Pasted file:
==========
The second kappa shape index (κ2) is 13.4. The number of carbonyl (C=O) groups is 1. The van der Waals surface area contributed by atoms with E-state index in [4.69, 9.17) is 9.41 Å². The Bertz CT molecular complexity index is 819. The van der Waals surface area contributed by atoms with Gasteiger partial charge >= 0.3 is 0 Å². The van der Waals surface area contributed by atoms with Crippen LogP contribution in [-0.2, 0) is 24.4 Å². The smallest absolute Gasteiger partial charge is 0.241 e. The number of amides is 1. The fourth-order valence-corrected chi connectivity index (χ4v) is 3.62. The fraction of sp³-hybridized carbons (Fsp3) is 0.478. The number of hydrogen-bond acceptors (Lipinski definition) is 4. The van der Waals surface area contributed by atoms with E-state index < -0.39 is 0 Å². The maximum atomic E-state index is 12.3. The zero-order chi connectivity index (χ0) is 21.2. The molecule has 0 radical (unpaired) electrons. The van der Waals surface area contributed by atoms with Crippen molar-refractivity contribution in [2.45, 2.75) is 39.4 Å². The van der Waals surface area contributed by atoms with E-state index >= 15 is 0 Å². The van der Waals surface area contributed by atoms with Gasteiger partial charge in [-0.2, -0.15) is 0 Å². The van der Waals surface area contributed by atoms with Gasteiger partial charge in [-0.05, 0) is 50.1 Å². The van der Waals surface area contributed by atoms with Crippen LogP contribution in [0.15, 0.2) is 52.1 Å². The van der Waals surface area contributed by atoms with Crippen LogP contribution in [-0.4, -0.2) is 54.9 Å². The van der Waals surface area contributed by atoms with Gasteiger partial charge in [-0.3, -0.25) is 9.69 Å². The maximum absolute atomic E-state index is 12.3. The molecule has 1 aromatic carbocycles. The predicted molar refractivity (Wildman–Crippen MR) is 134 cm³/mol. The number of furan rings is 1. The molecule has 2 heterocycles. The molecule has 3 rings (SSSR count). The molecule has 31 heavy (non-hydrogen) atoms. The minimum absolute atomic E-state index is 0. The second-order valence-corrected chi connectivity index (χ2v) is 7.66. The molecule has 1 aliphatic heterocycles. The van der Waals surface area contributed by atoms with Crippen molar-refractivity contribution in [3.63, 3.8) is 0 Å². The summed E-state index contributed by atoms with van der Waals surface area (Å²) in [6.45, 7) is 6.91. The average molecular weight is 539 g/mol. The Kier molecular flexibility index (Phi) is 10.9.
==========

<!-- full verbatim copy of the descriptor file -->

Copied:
The second kappa shape index (κ2) is 13.4. The number of carbonyl (C=O) groups is 1. The van der Waals surface area contributed by atoms with E-state index in [4.69, 9.17) is 9.41 Å². The Bertz CT molecular complexity index is 819. The van der Waals surface area contributed by atoms with Gasteiger partial charge >= 0.3 is 0 Å². The van der Waals surface area contributed by atoms with Crippen LogP contribution in [-0.2, 0) is 24.4 Å². The smallest absolute Gasteiger partial charge is 0.241 e. The number of amides is 1. The fourth-order valence-corrected chi connectivity index (χ4v) is 3.62. The fraction of sp³-hybridized carbons (Fsp3) is 0.478. The number of hydrogen-bond acceptors (Lipinski definition) is 4. The van der Waals surface area contributed by atoms with E-state index < -0.39 is 0 Å². The maximum atomic E-state index is 12.3. The zero-order chi connectivity index (χ0) is 21.2. The molecule has 0 radical (unpaired) electrons. The van der Waals surface area contributed by atoms with Crippen molar-refractivity contribution in [2.45, 2.75) is 39.4 Å². The van der Waals surface area contributed by atoms with E-state index >= 15 is 0 Å². The van der Waals surface area contributed by atoms with Gasteiger partial charge in [-0.2, -0.15) is 0 Å². The van der Waals surface area contributed by atoms with Gasteiger partial charge in [-0.05, 0) is 50.1 Å². The van der Waals surface area contributed by atoms with Crippen LogP contribution in [0.15, 0.2) is 52.1 Å². The van der Waals surface area contributed by atoms with Crippen LogP contribution in [-0.4, -0.2) is 54.9 Å². The van der Waals surface area contributed by atoms with Gasteiger partial charge in [-0.3, -0.25) is 9.69 Å². The maximum absolute atomic E-state index is 12.3. The molecule has 1 aromatic carbocycles. The predicted molar refractivity (Wildman–Crippen MR) is 134 cm³/mol. The number of furan rings is 1. The molecule has 2 heterocycles. The molecule has 3 rings (SSSR count). The molecule has 31 heavy (non-hydrogen) atoms. The minimum absolute atomic E-state index is 0. The second-order valence-corrected chi connectivity index (χ2v) is 7.66. The molecule has 1 aliphatic heterocycles. The van der Waals surface area contributed by atoms with Crippen molar-refractivity contribution in [3.63, 3.8) is 0 Å². The summed E-state index contributed by atoms with van der Waals surface area (Å²) in [6.45, 7) is 6.91. The average molecular weight is 539 g/mol. The Kier molecular flexibility index (Phi) is 10.9.